Money transfer firms to tip off HMRC about transactions

Market UpdateTax Planning


Expats switching cash from Britain offshore with money transfer services will soon have their transaction reported to the tax man. Under a new initiative, HM Revenue and Customs (HMRC) intends to demand any money service firm dealing with foreign currency exchange should report the details of the transaction.

The aim is to stop expats and businesses from switching cash out of the UK without declaring any earnings or interest for tax. In a consultation document, HMRC has explained that new regulations imposed on money service providers will plug a hole allowing tax avoidance.

Hidden economy crackdown

HMRC believes taxpayers working in the hidden economy are manipulating money service companies with series of transactions that are seemingly small amounts, but add up to much larger untaxed sums being moved out of the country.

“HMRC acknowledges that many customers are likely to conduct one-off, relatively low-value transactions through a money service business,” an HMRC spokesman said.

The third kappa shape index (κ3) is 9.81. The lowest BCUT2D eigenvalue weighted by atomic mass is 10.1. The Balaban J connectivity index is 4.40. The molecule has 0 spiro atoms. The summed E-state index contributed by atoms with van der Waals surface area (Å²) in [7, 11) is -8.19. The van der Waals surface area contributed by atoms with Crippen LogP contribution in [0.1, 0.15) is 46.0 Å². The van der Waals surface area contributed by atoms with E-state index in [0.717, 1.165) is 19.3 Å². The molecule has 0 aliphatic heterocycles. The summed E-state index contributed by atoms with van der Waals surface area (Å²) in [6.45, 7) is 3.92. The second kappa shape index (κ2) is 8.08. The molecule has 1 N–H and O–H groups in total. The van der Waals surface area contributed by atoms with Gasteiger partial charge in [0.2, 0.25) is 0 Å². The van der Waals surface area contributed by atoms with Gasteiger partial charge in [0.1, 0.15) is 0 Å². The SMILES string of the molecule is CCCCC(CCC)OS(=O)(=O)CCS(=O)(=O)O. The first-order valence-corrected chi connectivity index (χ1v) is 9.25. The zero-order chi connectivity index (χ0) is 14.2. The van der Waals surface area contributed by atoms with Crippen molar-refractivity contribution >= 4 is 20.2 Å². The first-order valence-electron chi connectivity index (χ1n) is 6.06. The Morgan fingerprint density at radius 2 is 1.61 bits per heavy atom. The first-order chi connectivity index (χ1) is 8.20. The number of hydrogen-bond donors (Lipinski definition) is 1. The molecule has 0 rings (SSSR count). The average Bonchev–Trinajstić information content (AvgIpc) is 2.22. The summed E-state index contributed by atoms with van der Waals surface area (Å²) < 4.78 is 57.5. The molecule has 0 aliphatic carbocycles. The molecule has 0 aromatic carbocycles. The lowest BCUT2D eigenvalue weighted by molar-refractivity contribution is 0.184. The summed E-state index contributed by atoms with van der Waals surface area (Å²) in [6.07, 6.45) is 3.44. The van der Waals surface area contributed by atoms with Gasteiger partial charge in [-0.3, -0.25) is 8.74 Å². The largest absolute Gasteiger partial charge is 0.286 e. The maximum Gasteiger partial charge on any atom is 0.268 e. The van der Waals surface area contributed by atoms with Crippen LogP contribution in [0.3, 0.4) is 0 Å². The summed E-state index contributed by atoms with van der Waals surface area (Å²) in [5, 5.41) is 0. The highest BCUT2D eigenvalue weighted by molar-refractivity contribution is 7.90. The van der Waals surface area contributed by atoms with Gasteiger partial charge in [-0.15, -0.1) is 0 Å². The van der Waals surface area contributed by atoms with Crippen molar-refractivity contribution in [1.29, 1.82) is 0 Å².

“The aim of this proposal is to allow HMRC to discover the aggregate activity of money service business customers. This will help to identify where more significant amounts of money, which may have been earned in the hidden economy, have been transacted through a money service business.”

“This data would include identifying details of money service business customers, such as names and addresses, or the registration number and registered address of business customers.

Expat landlords under threat

“It would also include data relating to the number and aggregated value of transactions by the customer through the money service business, and may include other details related to the transactions,”

The measure is designed to catch small business, such as expat landlords, who face exposure if they transfer rents paid in cash out of the UK to a foreign bank or money transfer account. The intention is to feed the transaction data into digital tax accounts so any earnings are taxed.

Financial secretary to the Treasury Jane Ellison said: “Our message to those operating in the hidden economy is clear – it is getting harder to hide your activities, come forward before HMRC catches up with you and join the vast majority of businesses that pay their fair share of tax.”